Half a croissant, on a plate, with a sign in front of it saying '50c'
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baby-talk Decoder

a handheld device to interpret what Jr. is trying to say
  [vote for,

Body language serves as an interpreter up to a certain point. Beyond that, a device that could translate what babies are saying could potentially change the way we parent. We may learn that babies have been dying to tell you that those diapers are too tight, Rock-a-bye baby sounds better in the key of "C" and that peas and carrots are not a winning combination. Babies may even cry less when given the opportunity to fully express their wants and needs. Frustration leads to tears many times, you know.
julien, Sep 20 2000

Baby Sign Lanugage http://www.focusites.com/babysigns/
Babies as young as eight months have been taught simple non-verbal gestures and are *using them*. [koz, Sep 20 2000, last modified Oct 21 2004]


       Friends and acquaintances of new couples could also benefit from the use of this device. Some couples in the early, overly-loving, courting stage of a relationship don't seem to speak english to each other. At least not using an adult vocabulary. Every noun is a pet name. yadda yadda, you know what I mean. Disgusting, right? We're all guilty of it. pathetic.
julien, Sep 20 2000

       On The Simpsons, Homer's brother (played by Danny Devito) invented one of these.
mrthingy, Sep 20 2000

       Rock-a-bye baby in the key of A and it's relative minor F# are the cause of Societies Ills. Could this device be shaped like a Silver Spoon?
thumbwax, Sep 20 2000

       I have a feeling that such a device would merely reveal that babies are just saying "Hey!" all the time.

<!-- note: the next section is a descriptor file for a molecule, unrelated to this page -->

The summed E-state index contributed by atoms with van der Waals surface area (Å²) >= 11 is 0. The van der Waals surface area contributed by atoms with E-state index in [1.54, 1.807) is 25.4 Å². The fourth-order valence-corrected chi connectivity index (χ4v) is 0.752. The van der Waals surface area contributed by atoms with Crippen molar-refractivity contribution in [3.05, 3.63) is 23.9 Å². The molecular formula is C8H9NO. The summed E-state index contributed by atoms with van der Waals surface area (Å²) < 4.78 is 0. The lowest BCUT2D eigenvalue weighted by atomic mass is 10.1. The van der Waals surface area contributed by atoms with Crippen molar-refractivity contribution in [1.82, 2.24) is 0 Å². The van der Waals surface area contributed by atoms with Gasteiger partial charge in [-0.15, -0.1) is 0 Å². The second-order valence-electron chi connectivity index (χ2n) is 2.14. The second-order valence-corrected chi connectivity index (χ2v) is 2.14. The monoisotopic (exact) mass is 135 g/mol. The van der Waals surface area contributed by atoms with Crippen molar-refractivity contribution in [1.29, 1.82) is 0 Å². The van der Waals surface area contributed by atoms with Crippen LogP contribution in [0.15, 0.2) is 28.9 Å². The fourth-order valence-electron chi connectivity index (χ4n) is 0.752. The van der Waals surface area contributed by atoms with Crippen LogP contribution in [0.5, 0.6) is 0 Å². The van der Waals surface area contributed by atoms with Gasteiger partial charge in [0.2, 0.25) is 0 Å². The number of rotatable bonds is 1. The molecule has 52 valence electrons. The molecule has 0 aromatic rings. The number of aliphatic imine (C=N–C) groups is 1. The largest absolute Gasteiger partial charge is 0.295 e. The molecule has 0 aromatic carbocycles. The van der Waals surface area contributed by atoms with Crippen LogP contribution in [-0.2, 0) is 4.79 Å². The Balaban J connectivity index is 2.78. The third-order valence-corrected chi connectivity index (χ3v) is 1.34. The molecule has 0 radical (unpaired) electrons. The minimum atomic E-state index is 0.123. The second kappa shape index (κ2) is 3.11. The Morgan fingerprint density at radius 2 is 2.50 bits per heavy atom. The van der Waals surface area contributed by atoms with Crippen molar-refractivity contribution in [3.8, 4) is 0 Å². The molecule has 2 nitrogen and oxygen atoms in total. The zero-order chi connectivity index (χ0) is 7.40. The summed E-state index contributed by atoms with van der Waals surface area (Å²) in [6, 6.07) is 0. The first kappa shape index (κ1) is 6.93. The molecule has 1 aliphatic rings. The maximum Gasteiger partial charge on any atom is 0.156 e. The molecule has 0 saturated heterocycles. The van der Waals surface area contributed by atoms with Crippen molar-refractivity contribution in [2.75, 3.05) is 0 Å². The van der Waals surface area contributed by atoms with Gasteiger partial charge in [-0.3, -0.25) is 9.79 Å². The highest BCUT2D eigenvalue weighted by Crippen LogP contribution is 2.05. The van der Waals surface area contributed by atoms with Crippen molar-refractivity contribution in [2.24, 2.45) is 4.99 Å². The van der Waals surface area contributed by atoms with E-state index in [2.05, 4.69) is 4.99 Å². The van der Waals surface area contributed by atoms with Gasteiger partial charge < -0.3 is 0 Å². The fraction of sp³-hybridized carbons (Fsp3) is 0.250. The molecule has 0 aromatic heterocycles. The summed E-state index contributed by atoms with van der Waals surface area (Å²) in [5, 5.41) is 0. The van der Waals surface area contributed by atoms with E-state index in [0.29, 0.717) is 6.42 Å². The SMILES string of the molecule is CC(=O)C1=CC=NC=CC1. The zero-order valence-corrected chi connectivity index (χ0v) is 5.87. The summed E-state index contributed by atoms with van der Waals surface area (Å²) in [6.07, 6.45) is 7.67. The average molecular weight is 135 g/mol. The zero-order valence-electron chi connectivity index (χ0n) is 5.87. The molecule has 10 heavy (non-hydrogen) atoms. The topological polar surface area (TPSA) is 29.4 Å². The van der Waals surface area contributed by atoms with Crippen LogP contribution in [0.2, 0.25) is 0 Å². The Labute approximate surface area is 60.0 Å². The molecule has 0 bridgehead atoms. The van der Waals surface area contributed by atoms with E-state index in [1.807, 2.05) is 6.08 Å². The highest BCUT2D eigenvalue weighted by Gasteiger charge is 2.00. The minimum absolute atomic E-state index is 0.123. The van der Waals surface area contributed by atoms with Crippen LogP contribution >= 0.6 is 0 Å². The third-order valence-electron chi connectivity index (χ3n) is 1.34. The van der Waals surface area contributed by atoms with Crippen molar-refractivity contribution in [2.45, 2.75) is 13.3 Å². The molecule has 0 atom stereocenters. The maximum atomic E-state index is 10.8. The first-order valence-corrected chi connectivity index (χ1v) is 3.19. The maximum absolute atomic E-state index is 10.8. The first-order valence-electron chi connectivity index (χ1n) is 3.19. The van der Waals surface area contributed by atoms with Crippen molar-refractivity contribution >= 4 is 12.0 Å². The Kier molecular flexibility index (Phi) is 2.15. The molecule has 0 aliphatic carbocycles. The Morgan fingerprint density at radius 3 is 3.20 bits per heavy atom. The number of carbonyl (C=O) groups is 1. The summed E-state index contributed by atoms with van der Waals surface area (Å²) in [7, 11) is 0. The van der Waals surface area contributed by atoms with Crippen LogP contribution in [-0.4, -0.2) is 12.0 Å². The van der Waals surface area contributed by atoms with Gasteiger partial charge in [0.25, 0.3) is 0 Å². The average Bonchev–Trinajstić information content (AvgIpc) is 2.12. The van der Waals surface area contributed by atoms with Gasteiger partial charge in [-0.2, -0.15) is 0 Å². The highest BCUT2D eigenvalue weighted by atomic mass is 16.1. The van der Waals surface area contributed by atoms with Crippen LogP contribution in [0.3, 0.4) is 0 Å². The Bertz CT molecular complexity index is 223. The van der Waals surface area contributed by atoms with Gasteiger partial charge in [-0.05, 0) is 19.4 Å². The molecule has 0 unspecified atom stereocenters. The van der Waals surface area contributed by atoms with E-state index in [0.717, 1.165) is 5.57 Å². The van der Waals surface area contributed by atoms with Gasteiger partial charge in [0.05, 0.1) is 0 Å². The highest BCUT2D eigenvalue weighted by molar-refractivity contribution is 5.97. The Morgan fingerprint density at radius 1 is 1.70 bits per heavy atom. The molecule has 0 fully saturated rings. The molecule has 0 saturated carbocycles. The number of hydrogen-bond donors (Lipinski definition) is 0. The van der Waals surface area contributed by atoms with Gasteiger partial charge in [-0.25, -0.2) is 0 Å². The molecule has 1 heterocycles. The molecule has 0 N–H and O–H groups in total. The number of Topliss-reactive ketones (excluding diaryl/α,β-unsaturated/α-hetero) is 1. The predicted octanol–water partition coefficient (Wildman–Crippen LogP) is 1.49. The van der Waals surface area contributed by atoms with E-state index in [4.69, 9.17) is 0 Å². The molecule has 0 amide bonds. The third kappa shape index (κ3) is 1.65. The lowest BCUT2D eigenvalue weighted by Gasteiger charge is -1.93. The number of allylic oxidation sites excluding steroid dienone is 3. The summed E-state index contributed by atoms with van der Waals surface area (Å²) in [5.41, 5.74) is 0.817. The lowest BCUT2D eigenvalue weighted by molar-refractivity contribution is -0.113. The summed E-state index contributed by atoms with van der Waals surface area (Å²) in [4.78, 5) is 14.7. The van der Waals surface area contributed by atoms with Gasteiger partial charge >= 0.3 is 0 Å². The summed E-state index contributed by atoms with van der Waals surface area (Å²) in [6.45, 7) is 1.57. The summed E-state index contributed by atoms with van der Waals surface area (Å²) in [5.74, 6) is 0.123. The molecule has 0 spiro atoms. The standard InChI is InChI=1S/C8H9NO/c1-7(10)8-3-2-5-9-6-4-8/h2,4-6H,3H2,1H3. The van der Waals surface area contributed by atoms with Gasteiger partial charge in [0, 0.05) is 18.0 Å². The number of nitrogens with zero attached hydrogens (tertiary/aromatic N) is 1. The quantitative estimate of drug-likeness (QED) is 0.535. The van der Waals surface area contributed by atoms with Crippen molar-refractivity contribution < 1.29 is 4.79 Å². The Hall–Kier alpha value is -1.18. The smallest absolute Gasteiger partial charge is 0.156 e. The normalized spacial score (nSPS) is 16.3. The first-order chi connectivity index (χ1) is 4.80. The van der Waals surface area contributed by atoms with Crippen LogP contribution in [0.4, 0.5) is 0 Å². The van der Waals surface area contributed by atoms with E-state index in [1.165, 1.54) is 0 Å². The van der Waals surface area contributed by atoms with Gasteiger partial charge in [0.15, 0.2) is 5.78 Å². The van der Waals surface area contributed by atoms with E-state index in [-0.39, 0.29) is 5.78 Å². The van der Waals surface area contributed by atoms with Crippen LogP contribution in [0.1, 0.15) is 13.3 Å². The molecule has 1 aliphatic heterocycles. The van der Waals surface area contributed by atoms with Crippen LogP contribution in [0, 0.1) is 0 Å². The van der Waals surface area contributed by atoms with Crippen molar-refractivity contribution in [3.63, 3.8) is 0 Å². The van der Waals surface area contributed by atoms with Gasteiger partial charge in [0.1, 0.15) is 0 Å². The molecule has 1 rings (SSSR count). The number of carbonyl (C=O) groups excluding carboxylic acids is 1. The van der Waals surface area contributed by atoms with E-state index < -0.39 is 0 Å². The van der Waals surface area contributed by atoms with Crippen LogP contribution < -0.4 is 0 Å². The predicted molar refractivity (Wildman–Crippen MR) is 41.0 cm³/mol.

centauri, Sep 20 2000

       Looks like I'm not the only AFar side fan here. Thanks, centauri.
BigThor, Sep 27 2000

       Waah, eeeeh, aaahh oh oh oh ,waaaaaaaaaaaaaaaaahh. Ugh ugh urrrrrghhh.   

       Translation: I hate to tell you this Dad, but if you check those disposables you put on me not 5 minutes ago, you will be both annoyed at what you find and relieved that they are disposables.
Alcin, Sep 27 2000

       I agree with you Centauri. Maybe it's just me but I'm somehow reminded of Mr Cheepers on Saturday Night Live. Bah! Bah! Bah! No, Mr Cheepers, No!   

       Maybe instead of a vocalised translator, a colour code system could be used: red = I'm angry and in need of something yellow = everything is a-ok blue = I'm just pulling your strings and having a cry for the sake of it
Amoir, Feb 07 2002

       I think the question we really need to ask is: Do we really want to know?
kaz, Feb 07 2002

       if it is stopping you from sleeping, yes of course you need to know. You have obviously never been deprived of sleep by a baby. kaz, they do not come with an off switch - ask your mother
po, Feb 07 2002

       "Mother, I am in love with you and wish to kill my father. I am also concerned by the fact that whilst I have a penis, you do not, and this creates considerable anxiety in me. Furthermore, I have a heap of separation anxiety, and mirrors really freak me out."   

       I think that's what kaz is thinking of. Either that, or the Ray Bradbury story ("The Small Assassin", I think) which suggests that all babies want to kill their mothers for removing them from the nice hot womb, but only a few are born sufficiently developed to actually do it.
pottedstu, Feb 08 2002

       Waaaah = "I won't have my first beer for at least 15 years!"   

       girmbulfuhyggymph = "these morons are my parents?"   

       oooh eee googaa = "Nifty, I can aim this thing wherever I want."   

       you know? I think God made baby language unintelligible for a reason.   

       I think blue should be reserved for "I'm rather running out of air. Do you think you could adjust my head position so I could breathe again?"
RayfordSteele, Feb 08 2002


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